Depreciation: How much value the car loses each year is the single largest ownership expense, according to AAA. New cars can lose over 20 percent of their value in the first year, according to Edmunds.
Used car prices are influenced by supply and demand, so they’ll depreciate more quickly if the market is flooded with used and off-lease cars for sale. Some models are known for holding their value over time, so look up the estimated depreciation of the cars you are considering on Edmunds or Kelley Blue Book websites. If a certain car loses value rapidly at a specific point, say, in the third year, you might consider selling it before it hits that cliff.
Interest/financing: The interest rate and the length of your car loan affect your total cost of financing. Loans for new cars have been getting longer, with six and even seven years being popular lately, and the average length is now a record 67.2 months. The average interest rate was 4.56% for new car loans, according to Experian’s study in late 2014.
How can you compare total costs for various models, including the ‘five-year cost’?
Once you’ve narrowed down your choices to a few models in your price range, you’ll need to figure out which will cost less over time. And you’ll want to know which car will better hold its value, too.
Analysts talk about a car’s “five-year cost to own.” This estimate looks at fuel, maintenance and other costs, as well as how much the car is likely to depreciate over five years. This metric can be a handy way to compare cars. Sometimes a car with a cheaper sticker price actually costs more to own in the long run.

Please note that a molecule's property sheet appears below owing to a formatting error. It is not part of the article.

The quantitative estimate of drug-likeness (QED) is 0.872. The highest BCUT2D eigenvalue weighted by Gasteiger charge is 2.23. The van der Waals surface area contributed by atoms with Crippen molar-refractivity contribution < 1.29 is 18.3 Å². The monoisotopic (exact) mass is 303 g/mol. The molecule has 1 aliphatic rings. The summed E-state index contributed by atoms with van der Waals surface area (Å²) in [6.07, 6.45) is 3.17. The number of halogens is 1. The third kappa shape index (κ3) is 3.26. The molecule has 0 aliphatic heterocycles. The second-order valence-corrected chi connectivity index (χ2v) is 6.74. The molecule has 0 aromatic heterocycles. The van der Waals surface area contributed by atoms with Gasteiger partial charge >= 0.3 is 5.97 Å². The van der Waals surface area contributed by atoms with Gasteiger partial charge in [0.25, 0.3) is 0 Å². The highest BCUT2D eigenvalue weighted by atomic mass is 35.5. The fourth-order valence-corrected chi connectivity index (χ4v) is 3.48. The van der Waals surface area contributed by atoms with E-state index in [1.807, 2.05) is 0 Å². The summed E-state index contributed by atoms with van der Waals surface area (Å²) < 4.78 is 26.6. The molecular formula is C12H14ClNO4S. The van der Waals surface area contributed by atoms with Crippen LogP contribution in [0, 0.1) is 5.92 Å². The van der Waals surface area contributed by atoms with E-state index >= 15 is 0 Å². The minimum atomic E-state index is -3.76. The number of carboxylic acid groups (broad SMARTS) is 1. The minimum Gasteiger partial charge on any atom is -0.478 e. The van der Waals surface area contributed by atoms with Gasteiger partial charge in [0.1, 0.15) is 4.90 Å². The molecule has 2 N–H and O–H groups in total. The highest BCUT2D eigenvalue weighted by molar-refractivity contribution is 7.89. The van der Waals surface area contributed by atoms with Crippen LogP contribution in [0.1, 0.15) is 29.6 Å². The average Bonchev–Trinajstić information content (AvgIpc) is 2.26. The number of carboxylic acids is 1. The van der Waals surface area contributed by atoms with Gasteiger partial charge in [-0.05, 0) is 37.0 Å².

Car sites such as Edmunds and Kelley Blue Book feature five-year cost of ownership tools that allow you to look up specific models to find their estimated operating costs, including depreciation.
Each site uses uses its own proprietary data and methodology, so check a few. For example, KBB.com uses the price of a car’s five-year extended warranty as a way to project repair costs. And Edmunds.com includes another factor: federal tax credits that might be available for alternative-fuel vehicles, which can be worth up to $7,500. For example, purchasing a Toyota Prius Plug-in Hybrid might make you eligible for a federal tax credit of $2,500.
The bottom line
When you’re comparing cars you like, go beyond sticker price and monthly payment. Make sure you research the ongoing costs of driving and maintaining each model, so you’ll get a true understanding of affordability. A realistic estimate of a vehicle’s total cost of ownership is crucial in helping you choose a car that fits your budget.
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Jeanne Lee is a staff writer at NerdWallet, a personal finance website. Email: email@example.com.